This String Quartet is made up of three movements with the two outer movements serving as mirrored poles and a contrasting second movement in the middle. The piece is very free but the first and third movements are comprised (almost) entirely of a repetitive intervallic pattern which is cut up and manipulated in many ways, so as to make it mostly unrecognizable. In the second movement, the darkness of the outer movements subsides, giving way to a droning foundation and singing melody. Tremendous gratitude belongs to the literary work of William S. Burroughs, whose revolutionary “cut up“ method in part inspired the techniques that I employed throughout the piece in developing my interval fragments.
This piece is a meditative drone based composition which features the Buchla analog synthesizer processed in Max/MSP. Individual sounds were layered on top of one another using the record~ object to store sounds in a buffer~. These musical objects were then looped using groove~ to form a psychedelic texture which envelops the listener. Below I will describe the process through which each sound was developed.
The first drone to enter on the note G was created using the principal oscillator on the Buchla’s 259 module. This sound was panned hard left and includes timbre modulation on the buchla itself as well as further filtering using the cascade~ object in Max/MSP.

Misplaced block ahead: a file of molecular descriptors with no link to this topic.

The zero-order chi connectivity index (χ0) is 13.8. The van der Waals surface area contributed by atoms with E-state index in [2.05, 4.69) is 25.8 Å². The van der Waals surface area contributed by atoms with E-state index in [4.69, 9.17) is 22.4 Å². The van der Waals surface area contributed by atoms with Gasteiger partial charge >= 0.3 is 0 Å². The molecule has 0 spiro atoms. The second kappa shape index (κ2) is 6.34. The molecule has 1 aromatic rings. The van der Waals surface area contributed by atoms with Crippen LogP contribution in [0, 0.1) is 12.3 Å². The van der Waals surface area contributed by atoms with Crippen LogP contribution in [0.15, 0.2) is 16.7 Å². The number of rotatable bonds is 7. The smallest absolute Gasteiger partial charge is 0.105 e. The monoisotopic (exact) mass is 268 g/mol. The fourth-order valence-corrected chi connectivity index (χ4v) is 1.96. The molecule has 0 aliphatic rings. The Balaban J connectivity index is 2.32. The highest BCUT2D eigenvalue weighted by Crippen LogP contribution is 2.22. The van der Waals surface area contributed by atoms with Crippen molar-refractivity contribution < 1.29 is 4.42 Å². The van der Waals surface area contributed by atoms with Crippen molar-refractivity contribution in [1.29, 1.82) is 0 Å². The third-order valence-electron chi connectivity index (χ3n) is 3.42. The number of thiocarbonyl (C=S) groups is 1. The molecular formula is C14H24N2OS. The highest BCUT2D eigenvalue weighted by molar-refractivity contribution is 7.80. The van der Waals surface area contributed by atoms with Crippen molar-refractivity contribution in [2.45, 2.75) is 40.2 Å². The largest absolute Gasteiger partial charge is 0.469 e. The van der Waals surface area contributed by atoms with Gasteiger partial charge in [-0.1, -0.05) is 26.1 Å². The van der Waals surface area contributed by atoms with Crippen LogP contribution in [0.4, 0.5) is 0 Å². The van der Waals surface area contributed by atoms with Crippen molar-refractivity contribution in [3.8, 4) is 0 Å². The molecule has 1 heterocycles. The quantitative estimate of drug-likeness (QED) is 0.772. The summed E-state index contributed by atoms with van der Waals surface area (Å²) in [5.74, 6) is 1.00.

The second drone to enter on the note C was created with the modulation oscillator on the Buchla 259. This sound had minimal processing in Max, and instead it’s interest was generated using the Buchla’s 291E triple morphing filter.
The third and fourth sounds to enter are sequences that were created using the Buchla 259E modules principal and modulation oscillators respectively and tuned to specific intervals from the C harmonic series using the 250 sequencer. Each step in the sequence was triggered using the 216 keyboard pulse function. The two sequences were then delayed in Max using the tapin~ and tapout~ objects, with the random object changing the set delay time so that each iteration of the sequence is different.
The fifth and final sound to be recorded into Max was made using the 259’s principal oscillator tuned to the same pitch as the very first drone. However, the sound was modulated using the the 259 modulation oscillator via the hard-wired modulation switches for pitch and timbre and turning the modulation pot gradually over a period of time fixed by the buffer~ object in Max. Unlike the first sound, this sound was panned hard to both the left and right channels.
List of Intervals for 259E sequences:
Principal Oscillator – 2/1, 6/5, 11/8, 3/2, 6/5, 17/16